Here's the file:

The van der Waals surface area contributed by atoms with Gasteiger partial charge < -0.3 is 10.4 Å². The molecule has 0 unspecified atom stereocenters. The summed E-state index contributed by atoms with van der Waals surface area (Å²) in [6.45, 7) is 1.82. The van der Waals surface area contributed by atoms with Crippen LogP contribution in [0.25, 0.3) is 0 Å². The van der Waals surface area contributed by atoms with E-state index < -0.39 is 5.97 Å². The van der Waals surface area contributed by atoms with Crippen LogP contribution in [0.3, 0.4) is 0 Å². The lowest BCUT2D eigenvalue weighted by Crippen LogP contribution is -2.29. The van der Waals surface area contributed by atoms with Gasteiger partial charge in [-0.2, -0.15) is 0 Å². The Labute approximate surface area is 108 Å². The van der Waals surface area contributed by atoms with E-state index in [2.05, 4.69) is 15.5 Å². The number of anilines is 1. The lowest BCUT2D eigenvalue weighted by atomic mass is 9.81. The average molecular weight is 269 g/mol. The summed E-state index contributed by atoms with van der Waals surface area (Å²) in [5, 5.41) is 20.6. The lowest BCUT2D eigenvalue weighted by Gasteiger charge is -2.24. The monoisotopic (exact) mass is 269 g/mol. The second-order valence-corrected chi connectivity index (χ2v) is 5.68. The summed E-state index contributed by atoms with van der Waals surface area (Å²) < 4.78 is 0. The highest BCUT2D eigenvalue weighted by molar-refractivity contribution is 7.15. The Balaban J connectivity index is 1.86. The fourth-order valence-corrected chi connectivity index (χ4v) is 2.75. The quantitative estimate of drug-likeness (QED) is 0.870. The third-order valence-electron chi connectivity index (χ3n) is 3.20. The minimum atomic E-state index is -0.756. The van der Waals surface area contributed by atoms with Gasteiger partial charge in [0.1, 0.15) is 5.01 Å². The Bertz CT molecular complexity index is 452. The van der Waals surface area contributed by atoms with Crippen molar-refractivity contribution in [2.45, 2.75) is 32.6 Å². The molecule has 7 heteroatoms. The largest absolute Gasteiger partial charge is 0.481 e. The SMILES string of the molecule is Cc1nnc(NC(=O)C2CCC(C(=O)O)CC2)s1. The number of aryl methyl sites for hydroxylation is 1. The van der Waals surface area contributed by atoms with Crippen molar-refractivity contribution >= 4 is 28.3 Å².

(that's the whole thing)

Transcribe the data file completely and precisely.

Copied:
The van der Waals surface area contributed by atoms with Gasteiger partial charge < -0.3 is 10.4 Å². The molecule has 0 unspecified atom stereocenters. The summed E-state index contributed by atoms with van der Waals surface area (Å²) in [6.45, 7) is 1.82. The van der Waals surface area contributed by atoms with Crippen LogP contribution in [0.25, 0.3) is 0 Å². The van der Waals surface area contributed by atoms with E-state index < -0.39 is 5.97 Å². The van der Waals surface area contributed by atoms with Crippen LogP contribution in [0.3, 0.4) is 0 Å². The lowest BCUT2D eigenvalue weighted by Crippen LogP contribution is -2.29. The van der Waals surface area contributed by atoms with Gasteiger partial charge in [-0.2, -0.15) is 0 Å². The Labute approximate surface area is 108 Å². The van der Waals surface area contributed by atoms with E-state index in [2.05, 4.69) is 15.5 Å². The number of anilines is 1. The lowest BCUT2D eigenvalue weighted by atomic mass is 9.81. The average molecular weight is 269 g/mol. The summed E-state index contributed by atoms with van der Waals surface area (Å²) in [5, 5.41) is 20.6. The lowest BCUT2D eigenvalue weighted by Gasteiger charge is -2.24. The monoisotopic (exact) mass is 269 g/mol. The second-order valence-corrected chi connectivity index (χ2v) is 5.68. The summed E-state index contributed by atoms with van der Waals surface area (Å²) < 4.78 is 0. The highest BCUT2D eigenvalue weighted by molar-refractivity contribution is 7.15. The Balaban J connectivity index is 1.86. The fourth-order valence-corrected chi connectivity index (χ4v) is 2.75. The quantitative estimate of drug-likeness (QED) is 0.870. The third-order valence-electron chi connectivity index (χ3n) is 3.20. The minimum atomic E-state index is -0.756. The van der Waals surface area contributed by atoms with Gasteiger partial charge in [0.1, 0.15) is 5.01 Å². The Bertz CT molecular complexity index is 452. The van der Waals surface area contributed by atoms with Crippen molar-refractivity contribution in [2.45, 2.75) is 32.6 Å². The molecule has 7 heteroatoms. The largest absolute Gasteiger partial charge is 0.481 e. The SMILES string of the molecule is Cc1nnc(NC(=O)C2CCC(C(=O)O)CC2)s1. The number of aryl methyl sites for hydroxylation is 1. The van der Waals surface area contributed by atoms with Crippen molar-refractivity contribution >= 4 is 28.3 Å².